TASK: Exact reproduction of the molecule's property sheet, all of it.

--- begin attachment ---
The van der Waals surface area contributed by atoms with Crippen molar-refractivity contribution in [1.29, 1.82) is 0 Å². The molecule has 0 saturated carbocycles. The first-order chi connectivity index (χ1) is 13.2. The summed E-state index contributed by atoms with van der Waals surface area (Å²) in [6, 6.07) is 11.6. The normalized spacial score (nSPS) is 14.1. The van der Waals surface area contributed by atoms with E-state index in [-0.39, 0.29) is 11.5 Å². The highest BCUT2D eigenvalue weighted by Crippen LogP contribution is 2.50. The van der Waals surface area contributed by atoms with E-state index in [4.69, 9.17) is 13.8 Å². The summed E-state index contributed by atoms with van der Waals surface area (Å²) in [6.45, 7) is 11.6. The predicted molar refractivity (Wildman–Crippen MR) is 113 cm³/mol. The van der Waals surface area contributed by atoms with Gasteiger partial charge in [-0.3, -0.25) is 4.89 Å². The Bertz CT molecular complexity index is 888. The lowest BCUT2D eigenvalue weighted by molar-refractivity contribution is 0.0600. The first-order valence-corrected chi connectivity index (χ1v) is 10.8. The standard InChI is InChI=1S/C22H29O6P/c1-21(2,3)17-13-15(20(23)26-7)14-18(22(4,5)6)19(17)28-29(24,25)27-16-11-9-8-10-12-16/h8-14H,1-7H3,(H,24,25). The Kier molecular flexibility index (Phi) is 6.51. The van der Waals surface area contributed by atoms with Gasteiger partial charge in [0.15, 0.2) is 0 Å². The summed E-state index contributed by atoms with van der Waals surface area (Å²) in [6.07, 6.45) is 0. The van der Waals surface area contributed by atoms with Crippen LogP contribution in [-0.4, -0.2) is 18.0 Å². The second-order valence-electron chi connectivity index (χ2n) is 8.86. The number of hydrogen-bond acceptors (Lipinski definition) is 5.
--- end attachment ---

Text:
The van der Waals surface area contributed by atoms with Crippen molar-refractivity contribution in [1.29, 1.82) is 0 Å². The molecule has 0 saturated carbocycles. The first-order chi connectivity index (χ1) is 13.2. The summed E-state index contributed by atoms with van der Waals surface area (Å²) in [6, 6.07) is 11.6. The normalized spacial score (nSPS) is 14.1. The van der Waals surface area contributed by atoms with E-state index in [-0.39, 0.29) is 11.5 Å². The highest BCUT2D eigenvalue weighted by Crippen LogP contribution is 2.50. The van der Waals surface area contributed by atoms with E-state index in [4.69, 9.17) is 13.8 Å². The summed E-state index contributed by atoms with van der Waals surface area (Å²) in [6.45, 7) is 11.6. The predicted molar refractivity (Wildman–Crippen MR) is 113 cm³/mol. The van der Waals surface area contributed by atoms with Gasteiger partial charge in [-0.3, -0.25) is 4.89 Å². The Bertz CT molecular complexity index is 888. The lowest BCUT2D eigenvalue weighted by molar-refractivity contribution is 0.0600. The first-order valence-corrected chi connectivity index (χ1v) is 10.8. The standard InChI is InChI=1S/C22H29O6P/c1-21(2,3)17-13-15(20(23)26-7)14-18(22(4,5)6)19(17)28-29(24,25)27-16-11-9-8-10-12-16/h8-14H,1-7H3,(H,24,25). The Kier molecular flexibility index (Phi) is 6.51. The van der Waals surface area contributed by atoms with Gasteiger partial charge in [0.15, 0.2) is 0 Å². The summed E-state index contributed by atoms with van der Waals surface area (Å²) in [6.07, 6.45) is 0. The van der Waals surface area contributed by atoms with Crippen LogP contribution in [-0.4, -0.2) is 18.0 Å². The second-order valence-electron chi connectivity index (χ2n) is 8.86. The number of hydrogen-bond acceptors (Lipinski definition) is 5.